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Re: Why SPF and DK are not being used

From: Chris Drake <christopher@pobox.com>
Date: Sat, 17 Jun 2006 14:49:41 +1000
Message-ID: <1763353892.20060617144941@pobox.com>
To: "James A. Donald" <jamesd@echeque.com>
CC: practicalsecurity@hbarel.com, public-usable-authentication@w3.org

Hi James,

SpamAssassin is probably the most widespread filter deployed, and it
uses SPF for sure (probably DK too I think).  The two most effective
commercial solutions (Brightmail and the other one - I forget it's
name right now) both feed from SPF information as well - so even
though you might *think* nobody's using SPF - in reality - almost
everyone is using it, as part of their spam scoring systems.

You're not wrong though - all authentication schemes are being
actively avoided by every responsible ISP, because when they activate
these schemes - they find they they are preventing their own customers
from being able to get emails through to recipients.  If an ISPs
customer wants to sned an email form their own address when not
using the ISP's mail server - it's going to get rejected if the ISP
has SPF etc in place (unless the customer knows how to use SRS).  As a
responsible ISP - ensuring your own customer emails reach their target
is a much higher priority than helping to stop random strangers who
are not your customers from receiving spam that forged the ISPs
domain.  Why would anyone in their right mind do harm to their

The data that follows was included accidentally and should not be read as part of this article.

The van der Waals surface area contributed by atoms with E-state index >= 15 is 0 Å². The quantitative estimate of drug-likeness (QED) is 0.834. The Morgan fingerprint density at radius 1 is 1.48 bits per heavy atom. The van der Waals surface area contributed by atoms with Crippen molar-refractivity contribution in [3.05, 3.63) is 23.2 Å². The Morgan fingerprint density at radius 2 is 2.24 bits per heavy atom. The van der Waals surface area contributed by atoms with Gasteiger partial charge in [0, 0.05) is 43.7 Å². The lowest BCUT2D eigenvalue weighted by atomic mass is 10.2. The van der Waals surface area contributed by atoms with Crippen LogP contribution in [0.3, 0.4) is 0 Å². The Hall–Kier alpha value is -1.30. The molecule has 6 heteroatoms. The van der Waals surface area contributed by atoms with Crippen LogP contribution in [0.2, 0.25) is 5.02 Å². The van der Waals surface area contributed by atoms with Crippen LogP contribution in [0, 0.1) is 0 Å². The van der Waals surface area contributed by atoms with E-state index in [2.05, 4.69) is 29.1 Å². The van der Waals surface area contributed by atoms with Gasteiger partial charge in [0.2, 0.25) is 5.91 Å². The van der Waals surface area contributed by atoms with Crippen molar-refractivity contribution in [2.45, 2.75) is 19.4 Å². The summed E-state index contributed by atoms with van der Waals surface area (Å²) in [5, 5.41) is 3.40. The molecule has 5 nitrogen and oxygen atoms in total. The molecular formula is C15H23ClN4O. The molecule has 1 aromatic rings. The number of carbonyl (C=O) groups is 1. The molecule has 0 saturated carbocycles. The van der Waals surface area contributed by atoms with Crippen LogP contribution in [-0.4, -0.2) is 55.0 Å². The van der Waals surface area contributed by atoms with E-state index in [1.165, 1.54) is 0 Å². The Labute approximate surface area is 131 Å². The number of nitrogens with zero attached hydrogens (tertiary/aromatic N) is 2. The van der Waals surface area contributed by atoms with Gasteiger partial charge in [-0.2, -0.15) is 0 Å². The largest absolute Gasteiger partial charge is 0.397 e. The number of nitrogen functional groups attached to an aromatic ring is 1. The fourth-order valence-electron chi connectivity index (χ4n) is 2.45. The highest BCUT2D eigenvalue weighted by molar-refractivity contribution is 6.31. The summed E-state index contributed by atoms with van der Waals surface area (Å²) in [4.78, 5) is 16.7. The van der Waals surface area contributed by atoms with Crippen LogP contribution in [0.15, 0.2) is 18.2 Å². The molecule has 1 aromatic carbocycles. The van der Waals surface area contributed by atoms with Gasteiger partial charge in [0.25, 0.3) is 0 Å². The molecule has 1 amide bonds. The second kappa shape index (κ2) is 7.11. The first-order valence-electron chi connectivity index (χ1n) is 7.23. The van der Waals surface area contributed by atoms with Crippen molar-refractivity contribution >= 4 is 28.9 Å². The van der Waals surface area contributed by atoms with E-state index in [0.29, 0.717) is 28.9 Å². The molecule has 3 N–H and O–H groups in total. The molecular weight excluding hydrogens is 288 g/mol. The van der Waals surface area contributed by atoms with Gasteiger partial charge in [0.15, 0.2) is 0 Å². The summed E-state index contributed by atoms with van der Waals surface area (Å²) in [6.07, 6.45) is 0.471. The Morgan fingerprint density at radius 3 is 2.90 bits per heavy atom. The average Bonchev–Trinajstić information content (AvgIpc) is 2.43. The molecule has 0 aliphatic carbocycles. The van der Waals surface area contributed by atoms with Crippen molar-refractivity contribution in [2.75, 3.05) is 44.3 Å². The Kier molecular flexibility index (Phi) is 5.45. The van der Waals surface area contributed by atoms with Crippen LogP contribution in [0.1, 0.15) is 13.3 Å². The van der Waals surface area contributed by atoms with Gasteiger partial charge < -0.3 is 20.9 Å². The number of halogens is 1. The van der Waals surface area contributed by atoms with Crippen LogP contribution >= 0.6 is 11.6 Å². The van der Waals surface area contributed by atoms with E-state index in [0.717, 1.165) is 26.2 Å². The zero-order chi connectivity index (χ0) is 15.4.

*customers* in order to help **strangers**???   THAT's the reason none
of this stuff is widely deployed - it's got little to do with filter
tools.

Spammers made email annoying.  Anti-Spammers have made email
unreliable.  The latter have done significantly more harm than the
former.

Kind Regards,
Chris Drake


Saturday, June 17, 2006, 1:34:02 PM, you wrote:


JAD>      --
JAD> Why SPF and DK are not being used:

JAD> Obviously, domains have no incentive to use SPF and/or
JAD> DK unless email recipients filter on SPF and DK

JAD> But users do not.

JAD> Largely because they cannot.  There are no filter tools
JAD> that make good use of SPF and DK information.  There are
JAD> filter tools, but they are research demonstrations,
JAD> rather than actually useful in reducing the spam in my
JAD> inbox.

JAD> What the filter should do, is as part of Bayesian
JAD> filtering, observe that some messages get marked as
JAD> spam, and others as ham, and conclude that if some mail
JAD> that provably arrives from certain domains is ham, all
JAD> mail that provably arrives from those domains is
JAD> probably ham, generating a list of known good domains
JAD> which it then uses to guess which emails are ham.   It
JAD> should also observe what domains usually provide
JAD> evidence that email came from the domain it appeared to
JAD> come from, and conclude that email without such
JAD> evidence, purportedly coming from a domain that usually
JAD> provides such evidence, is probably forged, therefore
JAD> probably spam.  SPF and DK information needs to be
JAD> integrated with all other available information for
JAD> filtering mail.

JAD> The widespread deployment of such filters would give
JAD> mail server administrators reason to support SPF and DK.
JAD> They would DK their outgoing mail in order to get their
JAD> domain on the known good list. At present they have no
JAD> such incentive, and so are not supporting SPF or DK.

JAD>      --digsig
JAD>           James A. Donald
JAD>       6YeGpsZR+nOTh/cGwvITnSR3TdzclVpR0+pr3YYQdkG
JAD>       CAbCqOSgym8Up02XNnb1alzFW4VBYsBpa/7xjkfS
JAD>       4pjb+C/KVowMqXdI49IgPIpZ4kB3ulWsslp3qz+jm
Received on Saturday, 17 June 2006 04:49:57 UTC

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